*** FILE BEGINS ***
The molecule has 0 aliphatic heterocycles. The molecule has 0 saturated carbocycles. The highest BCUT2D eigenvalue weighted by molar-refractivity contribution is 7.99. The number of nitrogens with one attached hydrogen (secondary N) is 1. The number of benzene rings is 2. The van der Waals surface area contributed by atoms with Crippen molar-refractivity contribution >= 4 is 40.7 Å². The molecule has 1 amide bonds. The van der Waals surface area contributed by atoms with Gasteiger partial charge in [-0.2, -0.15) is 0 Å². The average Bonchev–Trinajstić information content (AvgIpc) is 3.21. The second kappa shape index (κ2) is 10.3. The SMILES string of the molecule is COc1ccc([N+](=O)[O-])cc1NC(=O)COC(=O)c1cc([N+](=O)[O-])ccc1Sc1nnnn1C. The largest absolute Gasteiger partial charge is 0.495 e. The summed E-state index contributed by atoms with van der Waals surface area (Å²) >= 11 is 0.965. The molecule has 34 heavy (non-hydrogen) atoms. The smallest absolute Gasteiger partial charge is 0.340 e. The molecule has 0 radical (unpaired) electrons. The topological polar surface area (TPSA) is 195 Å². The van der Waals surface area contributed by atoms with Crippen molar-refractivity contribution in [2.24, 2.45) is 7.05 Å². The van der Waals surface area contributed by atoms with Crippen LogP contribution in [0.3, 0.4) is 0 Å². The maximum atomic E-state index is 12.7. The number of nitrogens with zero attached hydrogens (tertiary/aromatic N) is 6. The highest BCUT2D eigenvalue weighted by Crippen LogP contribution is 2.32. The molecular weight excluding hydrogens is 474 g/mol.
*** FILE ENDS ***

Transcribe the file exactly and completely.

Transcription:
The molecule has 0 aliphatic heterocycles. The molecule has 0 saturated carbocycles. The highest BCUT2D eigenvalue weighted by molar-refractivity contribution is 7.99. The number of nitrogens with one attached hydrogen (secondary N) is 1. The number of benzene rings is 2. The van der Waals surface area contributed by atoms with Crippen molar-refractivity contribution >= 4 is 40.7 Å². The molecule has 1 amide bonds. The van der Waals surface area contributed by atoms with Gasteiger partial charge in [-0.2, -0.15) is 0 Å². The average Bonchev–Trinajstić information content (AvgIpc) is 3.21. The second kappa shape index (κ2) is 10.3. The SMILES string of the molecule is COc1ccc([N+](=O)[O-])cc1NC(=O)COC(=O)c1cc([N+](=O)[O-])ccc1Sc1nnnn1C. The largest absolute Gasteiger partial charge is 0.495 e. The summed E-state index contributed by atoms with van der Waals surface area (Å²) >= 11 is 0.965. The molecule has 34 heavy (non-hydrogen) atoms. The smallest absolute Gasteiger partial charge is 0.340 e. The molecule has 0 radical (unpaired) electrons. The topological polar surface area (TPSA) is 195 Å². The van der Waals surface area contributed by atoms with Crippen molar-refractivity contribution in [2.24, 2.45) is 7.05 Å². The van der Waals surface area contributed by atoms with Crippen LogP contribution in [0.3, 0.4) is 0 Å². The maximum atomic E-state index is 12.7. The number of nitrogens with zero attached hydrogens (tertiary/aromatic N) is 6. The highest BCUT2D eigenvalue weighted by Crippen LogP contribution is 2.32. The molecular weight excluding hydrogens is 474 g/mol.